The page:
A similar diversity of political opinion among minorities exists in the United States, and it bewilders the left. An increasing number of Latinos are running as and voting for Republican candidates. Donald Trump got more votes from ethnic minorities in 2020 than he did in 2016. Black men’s support for Trump increased by 6 percentage points the second time around. And that was after the murder of George Floyd, an event assumed to have galvanized many minority voters on the left.
In his prescient 1991 book, “Reflections of an Affirmative Action Baby,” law professor Stephen Carter decried many of the assumptions around diversity nascent at that time, including the notion that racial or ethnic minorities are expected to think as a group, not as individuals. He bemoaned “the idea that Black people who gain positions of authority or influence are vested with a special responsibility to articulate the presumed views of other people who are Black — in effect, to think and act and speak in a particular way, the Black way — and that there is something peculiar about Black people who insist on doing anything else.”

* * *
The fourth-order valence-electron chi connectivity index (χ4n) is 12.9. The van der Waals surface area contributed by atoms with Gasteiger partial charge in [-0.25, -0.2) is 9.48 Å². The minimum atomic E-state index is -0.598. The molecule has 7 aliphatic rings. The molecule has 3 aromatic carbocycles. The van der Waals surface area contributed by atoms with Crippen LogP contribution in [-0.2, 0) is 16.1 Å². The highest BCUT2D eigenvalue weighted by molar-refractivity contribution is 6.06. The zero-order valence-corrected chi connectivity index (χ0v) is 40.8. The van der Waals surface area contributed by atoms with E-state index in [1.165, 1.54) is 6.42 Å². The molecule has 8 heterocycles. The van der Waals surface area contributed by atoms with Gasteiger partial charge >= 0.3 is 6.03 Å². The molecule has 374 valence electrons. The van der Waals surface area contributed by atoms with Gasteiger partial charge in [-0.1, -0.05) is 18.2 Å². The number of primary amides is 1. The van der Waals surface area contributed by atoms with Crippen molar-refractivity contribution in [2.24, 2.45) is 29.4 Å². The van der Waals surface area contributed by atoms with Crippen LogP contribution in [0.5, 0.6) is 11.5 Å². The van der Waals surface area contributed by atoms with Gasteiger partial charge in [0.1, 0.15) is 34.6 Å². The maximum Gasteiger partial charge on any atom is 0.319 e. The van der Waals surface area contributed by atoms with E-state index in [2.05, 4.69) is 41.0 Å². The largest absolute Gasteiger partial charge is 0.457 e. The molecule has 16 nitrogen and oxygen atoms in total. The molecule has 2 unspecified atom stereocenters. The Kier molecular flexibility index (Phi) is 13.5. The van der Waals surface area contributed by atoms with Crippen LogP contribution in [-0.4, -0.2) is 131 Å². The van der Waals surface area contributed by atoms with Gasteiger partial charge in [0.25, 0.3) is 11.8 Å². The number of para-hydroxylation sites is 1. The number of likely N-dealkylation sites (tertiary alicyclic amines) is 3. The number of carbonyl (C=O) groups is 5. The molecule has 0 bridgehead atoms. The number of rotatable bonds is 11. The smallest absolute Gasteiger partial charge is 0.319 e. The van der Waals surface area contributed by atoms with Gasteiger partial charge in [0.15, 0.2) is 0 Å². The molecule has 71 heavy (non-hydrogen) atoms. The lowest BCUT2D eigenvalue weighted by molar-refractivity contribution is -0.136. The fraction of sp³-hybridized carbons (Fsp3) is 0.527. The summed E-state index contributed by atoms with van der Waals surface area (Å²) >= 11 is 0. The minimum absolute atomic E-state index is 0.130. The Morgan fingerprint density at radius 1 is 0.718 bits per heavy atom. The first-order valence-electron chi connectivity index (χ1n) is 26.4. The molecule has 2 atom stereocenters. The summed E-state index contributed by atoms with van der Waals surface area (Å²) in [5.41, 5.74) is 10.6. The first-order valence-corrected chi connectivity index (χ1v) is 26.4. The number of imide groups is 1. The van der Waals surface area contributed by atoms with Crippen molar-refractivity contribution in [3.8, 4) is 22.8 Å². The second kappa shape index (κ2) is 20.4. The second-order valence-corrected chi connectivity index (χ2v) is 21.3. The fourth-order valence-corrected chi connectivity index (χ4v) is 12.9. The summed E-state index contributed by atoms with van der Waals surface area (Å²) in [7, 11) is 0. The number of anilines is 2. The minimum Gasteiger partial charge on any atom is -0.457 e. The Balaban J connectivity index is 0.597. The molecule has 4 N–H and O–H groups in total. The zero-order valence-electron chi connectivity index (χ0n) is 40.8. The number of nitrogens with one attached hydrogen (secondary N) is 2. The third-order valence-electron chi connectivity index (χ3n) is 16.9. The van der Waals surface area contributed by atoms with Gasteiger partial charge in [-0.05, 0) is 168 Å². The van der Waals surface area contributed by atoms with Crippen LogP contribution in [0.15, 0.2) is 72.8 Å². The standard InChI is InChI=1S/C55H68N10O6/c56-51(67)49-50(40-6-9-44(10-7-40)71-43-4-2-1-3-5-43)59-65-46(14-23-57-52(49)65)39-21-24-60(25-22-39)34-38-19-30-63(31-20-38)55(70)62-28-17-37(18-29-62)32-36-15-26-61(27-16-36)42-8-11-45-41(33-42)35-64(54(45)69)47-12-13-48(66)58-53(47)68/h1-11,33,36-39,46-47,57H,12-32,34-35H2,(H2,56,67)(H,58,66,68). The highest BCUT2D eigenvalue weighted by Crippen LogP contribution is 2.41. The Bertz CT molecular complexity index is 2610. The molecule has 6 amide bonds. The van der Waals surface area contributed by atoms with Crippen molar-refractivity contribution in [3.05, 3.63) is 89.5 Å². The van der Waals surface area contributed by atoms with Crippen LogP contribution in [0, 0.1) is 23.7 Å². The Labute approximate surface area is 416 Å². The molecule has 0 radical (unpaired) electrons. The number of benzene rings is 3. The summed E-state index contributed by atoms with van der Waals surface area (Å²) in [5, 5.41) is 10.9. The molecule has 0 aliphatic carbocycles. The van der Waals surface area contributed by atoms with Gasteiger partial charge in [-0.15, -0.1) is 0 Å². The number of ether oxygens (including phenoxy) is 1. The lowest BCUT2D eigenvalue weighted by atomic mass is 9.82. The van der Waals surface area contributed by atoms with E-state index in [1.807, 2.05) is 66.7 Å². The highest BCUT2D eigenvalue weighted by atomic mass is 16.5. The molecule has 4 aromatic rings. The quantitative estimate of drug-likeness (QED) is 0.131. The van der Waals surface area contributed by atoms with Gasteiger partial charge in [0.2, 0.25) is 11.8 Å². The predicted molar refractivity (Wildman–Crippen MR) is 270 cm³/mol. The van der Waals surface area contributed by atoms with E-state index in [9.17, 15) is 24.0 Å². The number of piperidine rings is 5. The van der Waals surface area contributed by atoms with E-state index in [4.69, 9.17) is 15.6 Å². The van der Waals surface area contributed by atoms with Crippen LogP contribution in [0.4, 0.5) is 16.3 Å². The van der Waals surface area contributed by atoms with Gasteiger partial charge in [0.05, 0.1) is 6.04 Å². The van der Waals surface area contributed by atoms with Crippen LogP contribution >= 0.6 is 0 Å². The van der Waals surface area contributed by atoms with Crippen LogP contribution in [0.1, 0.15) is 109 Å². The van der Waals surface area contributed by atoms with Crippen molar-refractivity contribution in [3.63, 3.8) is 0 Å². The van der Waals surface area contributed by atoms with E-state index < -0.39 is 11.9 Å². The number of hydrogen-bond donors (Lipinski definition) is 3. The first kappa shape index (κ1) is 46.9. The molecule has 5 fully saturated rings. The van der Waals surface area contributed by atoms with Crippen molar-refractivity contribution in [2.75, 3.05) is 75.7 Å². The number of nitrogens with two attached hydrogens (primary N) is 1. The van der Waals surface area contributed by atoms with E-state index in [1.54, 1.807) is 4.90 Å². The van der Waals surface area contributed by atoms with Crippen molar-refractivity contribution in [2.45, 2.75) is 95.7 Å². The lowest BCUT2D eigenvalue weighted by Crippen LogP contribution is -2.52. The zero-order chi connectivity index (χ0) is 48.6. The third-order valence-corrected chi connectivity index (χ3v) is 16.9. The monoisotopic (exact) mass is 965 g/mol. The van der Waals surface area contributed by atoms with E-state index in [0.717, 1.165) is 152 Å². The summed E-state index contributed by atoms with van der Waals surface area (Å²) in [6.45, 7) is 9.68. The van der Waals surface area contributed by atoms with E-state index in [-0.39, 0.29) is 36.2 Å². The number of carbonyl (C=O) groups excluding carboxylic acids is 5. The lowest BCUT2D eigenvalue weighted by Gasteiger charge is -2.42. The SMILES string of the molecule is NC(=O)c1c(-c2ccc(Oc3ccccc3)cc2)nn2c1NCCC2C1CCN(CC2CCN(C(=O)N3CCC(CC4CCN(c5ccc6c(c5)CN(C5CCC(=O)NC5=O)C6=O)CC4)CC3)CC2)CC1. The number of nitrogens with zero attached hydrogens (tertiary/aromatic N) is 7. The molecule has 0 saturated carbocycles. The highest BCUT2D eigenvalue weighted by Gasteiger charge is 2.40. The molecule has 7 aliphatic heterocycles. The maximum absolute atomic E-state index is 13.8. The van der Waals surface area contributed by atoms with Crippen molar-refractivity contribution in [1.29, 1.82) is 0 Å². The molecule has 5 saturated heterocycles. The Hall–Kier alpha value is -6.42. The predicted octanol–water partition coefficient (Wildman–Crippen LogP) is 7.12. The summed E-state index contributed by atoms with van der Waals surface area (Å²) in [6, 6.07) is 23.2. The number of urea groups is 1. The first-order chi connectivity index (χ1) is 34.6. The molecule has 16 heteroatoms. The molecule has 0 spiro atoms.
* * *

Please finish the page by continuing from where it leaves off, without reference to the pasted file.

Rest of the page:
It’s been three decades since Carter’s book was published, and that lamentable assumption has only gained purchase. As he pointed out then: “In an earlier era, such sentiments might have been marked down as frankly racist. Now, however, they are almost a gospel for people who want to show their commitment to equality.”
It seems odd to have to point out in 2022 that “diverse” hires can be every bit as diverse on the inside as they are on the outside. For every Ketanji Brown Jackson, you’re liable to get a Clarence Thomas. Apparently, we need constant reminders that there’s more to people than meets the eye and that in multicultural societies, an acceptance of diversity must be more than skin deep.